Last glacial maximum to early Holocene wind strength in the mid-latitudes of the Southern Hemisphere from Aeolian Dust in the Tasman Sea

Paul P. Hesse*, Grant H. McTainsh

*Corresponding author for this work

Research output: Contribution to journalArticlepeer-review

107 Citations (Scopus)

Abstract

Dust transported by Southern Hemisphere mid-latitude westerly winds from Australia and deposited in the Tasman Sea shows no evidence for stronger winds during the last glacial maximum (LGM), compared to the Holocene. Features of the particle-size distributions of the dust do, however, indicate enhanced dry deposition of dust in the LGM changing to rainfall scavenging during deglaciation and the early Holocene as climate ameliorated. From these results it appears that activation of desert dunefields over 40% of Australia during the LGM was the result of a reduction in stabilizing vegetation and more frequent episodes of sand movement rather than of increased wind strength. The LGM climate of inland Australia must have been considerably more stressful for plants as a result of lower precipitation and/or carbon dioxide stress to achieve the implied levels of surface destabilization. Enhanced atmospheric dust loads in the Southern Hemisphere and deposition over Antarctica were most likely the result of greatly expanded source areas in the mid-latitude southern continents and a weaker hydrological cycle rather than greater entrainment or more efficient transport by stronger winds. During the LGM wind strength appears to have varied regionally, and predominantly in high latitudes, rather than uniformly for all zonal winds.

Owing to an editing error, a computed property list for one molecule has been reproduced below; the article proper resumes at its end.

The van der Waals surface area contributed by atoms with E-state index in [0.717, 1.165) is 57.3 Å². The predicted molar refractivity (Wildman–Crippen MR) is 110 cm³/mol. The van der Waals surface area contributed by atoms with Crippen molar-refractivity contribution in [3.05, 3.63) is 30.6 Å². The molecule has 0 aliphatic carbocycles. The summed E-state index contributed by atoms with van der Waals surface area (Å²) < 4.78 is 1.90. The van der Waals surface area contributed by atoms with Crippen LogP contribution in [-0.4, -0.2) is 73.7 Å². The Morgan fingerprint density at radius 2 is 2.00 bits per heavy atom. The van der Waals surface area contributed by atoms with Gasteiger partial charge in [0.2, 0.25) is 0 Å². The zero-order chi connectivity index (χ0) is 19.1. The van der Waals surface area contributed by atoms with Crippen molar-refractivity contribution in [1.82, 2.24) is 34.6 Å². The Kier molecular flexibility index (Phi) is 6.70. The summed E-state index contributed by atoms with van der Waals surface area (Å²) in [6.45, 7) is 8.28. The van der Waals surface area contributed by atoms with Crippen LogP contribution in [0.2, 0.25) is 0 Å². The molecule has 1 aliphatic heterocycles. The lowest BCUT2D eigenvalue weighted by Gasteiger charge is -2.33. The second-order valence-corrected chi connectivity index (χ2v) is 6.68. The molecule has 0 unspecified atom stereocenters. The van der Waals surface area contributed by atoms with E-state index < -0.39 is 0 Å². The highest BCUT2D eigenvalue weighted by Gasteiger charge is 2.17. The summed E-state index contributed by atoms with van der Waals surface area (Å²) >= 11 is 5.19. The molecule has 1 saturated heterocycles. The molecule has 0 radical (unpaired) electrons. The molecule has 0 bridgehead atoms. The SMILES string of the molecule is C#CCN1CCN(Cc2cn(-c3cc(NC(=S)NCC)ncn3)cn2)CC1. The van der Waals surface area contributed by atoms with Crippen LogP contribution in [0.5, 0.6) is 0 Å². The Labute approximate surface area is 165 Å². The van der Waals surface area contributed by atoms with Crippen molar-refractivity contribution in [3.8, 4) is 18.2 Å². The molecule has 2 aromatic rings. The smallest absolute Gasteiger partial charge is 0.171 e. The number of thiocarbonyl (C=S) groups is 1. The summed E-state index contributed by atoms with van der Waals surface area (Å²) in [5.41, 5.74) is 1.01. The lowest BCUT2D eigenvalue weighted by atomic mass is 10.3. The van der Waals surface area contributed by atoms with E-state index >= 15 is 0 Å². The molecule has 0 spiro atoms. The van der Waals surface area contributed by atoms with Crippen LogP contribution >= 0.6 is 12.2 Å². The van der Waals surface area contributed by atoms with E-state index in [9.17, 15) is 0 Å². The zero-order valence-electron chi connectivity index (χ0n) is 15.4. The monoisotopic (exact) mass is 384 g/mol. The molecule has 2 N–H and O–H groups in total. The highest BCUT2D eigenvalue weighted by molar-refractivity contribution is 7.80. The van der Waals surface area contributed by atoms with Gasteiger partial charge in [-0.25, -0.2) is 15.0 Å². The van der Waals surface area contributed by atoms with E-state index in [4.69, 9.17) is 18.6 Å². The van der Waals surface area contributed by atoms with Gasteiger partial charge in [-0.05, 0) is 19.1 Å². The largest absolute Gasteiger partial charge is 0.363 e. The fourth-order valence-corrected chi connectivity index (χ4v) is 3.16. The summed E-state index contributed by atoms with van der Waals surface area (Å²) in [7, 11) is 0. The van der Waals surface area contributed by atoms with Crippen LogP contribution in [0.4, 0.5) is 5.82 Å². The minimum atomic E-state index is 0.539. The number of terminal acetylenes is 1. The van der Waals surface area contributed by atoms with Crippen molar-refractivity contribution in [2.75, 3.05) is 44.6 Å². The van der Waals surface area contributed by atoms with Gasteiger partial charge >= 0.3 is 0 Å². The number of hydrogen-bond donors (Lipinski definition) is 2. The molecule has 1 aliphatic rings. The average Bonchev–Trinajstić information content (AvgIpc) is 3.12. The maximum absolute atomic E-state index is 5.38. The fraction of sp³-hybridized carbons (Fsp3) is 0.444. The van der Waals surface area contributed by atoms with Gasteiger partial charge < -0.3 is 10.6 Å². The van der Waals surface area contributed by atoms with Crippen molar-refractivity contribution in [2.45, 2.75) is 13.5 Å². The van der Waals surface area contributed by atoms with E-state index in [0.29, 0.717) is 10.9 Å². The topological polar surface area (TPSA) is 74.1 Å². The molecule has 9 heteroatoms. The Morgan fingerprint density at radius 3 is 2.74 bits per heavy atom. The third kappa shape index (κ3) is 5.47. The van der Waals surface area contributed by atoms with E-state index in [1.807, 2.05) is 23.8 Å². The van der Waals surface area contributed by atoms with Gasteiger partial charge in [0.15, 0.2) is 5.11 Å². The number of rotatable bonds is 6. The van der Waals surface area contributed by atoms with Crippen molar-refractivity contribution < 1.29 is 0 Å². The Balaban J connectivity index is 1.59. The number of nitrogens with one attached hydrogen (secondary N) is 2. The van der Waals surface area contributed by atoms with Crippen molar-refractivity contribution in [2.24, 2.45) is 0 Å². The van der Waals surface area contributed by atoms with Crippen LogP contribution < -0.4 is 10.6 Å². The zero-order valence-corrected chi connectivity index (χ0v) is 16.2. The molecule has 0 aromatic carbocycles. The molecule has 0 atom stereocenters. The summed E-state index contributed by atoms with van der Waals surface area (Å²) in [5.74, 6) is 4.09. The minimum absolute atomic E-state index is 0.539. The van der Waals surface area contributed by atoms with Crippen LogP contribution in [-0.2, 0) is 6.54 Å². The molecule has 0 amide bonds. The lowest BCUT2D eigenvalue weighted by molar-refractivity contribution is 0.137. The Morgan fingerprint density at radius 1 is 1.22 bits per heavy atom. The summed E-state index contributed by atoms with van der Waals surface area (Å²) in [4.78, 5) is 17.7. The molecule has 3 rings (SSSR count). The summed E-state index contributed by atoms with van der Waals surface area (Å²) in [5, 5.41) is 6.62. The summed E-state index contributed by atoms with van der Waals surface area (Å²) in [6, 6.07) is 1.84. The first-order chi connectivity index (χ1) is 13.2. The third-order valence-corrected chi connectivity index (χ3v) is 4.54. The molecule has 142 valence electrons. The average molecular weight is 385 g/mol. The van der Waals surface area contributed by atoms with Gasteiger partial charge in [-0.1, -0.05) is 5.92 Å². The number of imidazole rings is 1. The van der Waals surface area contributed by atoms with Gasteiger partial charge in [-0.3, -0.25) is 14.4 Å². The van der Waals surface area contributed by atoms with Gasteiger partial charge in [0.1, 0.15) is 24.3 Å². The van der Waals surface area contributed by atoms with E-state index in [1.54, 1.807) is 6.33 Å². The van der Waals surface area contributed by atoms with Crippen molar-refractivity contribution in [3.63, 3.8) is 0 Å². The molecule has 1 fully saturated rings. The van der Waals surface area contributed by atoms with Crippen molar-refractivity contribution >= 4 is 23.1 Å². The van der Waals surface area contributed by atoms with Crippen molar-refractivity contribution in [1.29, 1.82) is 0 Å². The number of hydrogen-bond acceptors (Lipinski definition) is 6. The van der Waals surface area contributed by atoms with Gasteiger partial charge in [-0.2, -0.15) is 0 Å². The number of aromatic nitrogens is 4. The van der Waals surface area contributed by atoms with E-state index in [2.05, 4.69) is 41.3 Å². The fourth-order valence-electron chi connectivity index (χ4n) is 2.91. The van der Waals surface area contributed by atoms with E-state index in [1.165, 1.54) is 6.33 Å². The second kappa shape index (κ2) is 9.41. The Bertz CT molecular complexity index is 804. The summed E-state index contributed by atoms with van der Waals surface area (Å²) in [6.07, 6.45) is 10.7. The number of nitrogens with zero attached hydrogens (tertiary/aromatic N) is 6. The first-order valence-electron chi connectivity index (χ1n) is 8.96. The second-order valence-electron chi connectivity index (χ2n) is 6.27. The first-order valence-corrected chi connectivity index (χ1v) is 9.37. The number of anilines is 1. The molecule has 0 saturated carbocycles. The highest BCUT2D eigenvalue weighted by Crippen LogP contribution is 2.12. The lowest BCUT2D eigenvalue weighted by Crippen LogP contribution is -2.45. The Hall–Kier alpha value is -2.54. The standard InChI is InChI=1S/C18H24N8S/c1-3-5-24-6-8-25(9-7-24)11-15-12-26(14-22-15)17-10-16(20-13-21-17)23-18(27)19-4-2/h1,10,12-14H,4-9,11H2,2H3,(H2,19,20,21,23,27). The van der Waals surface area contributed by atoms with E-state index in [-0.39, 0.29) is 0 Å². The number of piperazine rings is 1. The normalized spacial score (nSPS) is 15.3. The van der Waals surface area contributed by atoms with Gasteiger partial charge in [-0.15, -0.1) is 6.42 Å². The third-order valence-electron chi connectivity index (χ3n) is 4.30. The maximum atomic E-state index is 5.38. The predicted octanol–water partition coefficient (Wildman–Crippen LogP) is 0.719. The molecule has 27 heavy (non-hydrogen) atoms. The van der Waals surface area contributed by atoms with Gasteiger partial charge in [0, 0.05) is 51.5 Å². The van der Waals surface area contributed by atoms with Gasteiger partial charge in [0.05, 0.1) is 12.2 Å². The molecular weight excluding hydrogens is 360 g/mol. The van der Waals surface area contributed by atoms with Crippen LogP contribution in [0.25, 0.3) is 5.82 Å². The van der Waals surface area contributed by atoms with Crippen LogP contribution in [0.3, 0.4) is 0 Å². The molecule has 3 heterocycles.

Original languageEnglish
Pages (from-to)343-349
Number of pages7
JournalQuaternary Research
Volume52
Issue number3
DOIs
Publication statusPublished - Nov 1999

Keywords

  • Aeolian dust
  • Quaternary palaeoclimates
  • Tasman Sea
  • Wind strength

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